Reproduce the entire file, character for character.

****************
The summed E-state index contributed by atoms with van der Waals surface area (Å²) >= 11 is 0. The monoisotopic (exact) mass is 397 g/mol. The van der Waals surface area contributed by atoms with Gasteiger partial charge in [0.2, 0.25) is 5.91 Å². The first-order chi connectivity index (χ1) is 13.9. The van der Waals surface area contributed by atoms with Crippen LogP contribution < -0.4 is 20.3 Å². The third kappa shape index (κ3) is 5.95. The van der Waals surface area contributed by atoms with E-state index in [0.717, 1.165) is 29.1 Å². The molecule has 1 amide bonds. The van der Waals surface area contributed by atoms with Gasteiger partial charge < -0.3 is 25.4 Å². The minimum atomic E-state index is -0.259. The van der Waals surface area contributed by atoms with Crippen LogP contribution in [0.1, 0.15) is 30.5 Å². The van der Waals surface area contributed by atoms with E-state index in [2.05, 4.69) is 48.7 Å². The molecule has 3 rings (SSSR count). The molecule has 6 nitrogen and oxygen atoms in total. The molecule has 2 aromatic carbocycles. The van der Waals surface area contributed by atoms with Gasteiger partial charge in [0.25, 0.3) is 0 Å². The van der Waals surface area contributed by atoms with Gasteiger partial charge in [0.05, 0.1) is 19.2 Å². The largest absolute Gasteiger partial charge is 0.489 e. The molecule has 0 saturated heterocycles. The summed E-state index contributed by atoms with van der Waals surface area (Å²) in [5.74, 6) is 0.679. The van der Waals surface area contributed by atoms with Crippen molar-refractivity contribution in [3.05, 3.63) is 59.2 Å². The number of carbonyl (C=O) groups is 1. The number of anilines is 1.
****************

The summed E-state index contributed by atoms with van der Waals surface area (Å²) >= 11 is 0. The monoisotopic (exact) mass is 397 g/mol. The van der Waals surface area contributed by atoms with Gasteiger partial charge in [0.2, 0.25) is 5.91 Å². The first-order chi connectivity index (χ1) is 13.9. The van der Waals surface area contributed by atoms with Crippen LogP contribution < -0.4 is 20.3 Å². The third kappa shape index (κ3) is 5.95. The van der Waals surface area contributed by atoms with E-state index in [0.717, 1.165) is 29.1 Å². The molecule has 1 amide bonds. The van der Waals surface area contributed by atoms with Gasteiger partial charge < -0.3 is 25.4 Å². The minimum atomic E-state index is -0.259. The van der Waals surface area contributed by atoms with Crippen LogP contribution in [0.1, 0.15) is 30.5 Å². The van der Waals surface area contributed by atoms with E-state index in [2.05, 4.69) is 48.7 Å². The molecule has 3 rings (SSSR count). The molecule has 6 nitrogen and oxygen atoms in total. The molecule has 2 aromatic carbocycles. The van der Waals surface area contributed by atoms with Gasteiger partial charge in [0.25, 0.3) is 0 Å². The van der Waals surface area contributed by atoms with Gasteiger partial charge in [0.05, 0.1) is 19.2 Å². The largest absolute Gasteiger partial charge is 0.489 e. The molecule has 0 saturated heterocycles. The summed E-state index contributed by atoms with van der Waals surface area (Å²) in [5.74, 6) is 0.679. The van der Waals surface area contributed by atoms with Crippen molar-refractivity contribution in [3.05, 3.63) is 59.2 Å². The number of carbonyl (C=O) groups is 1. The number of anilines is 1.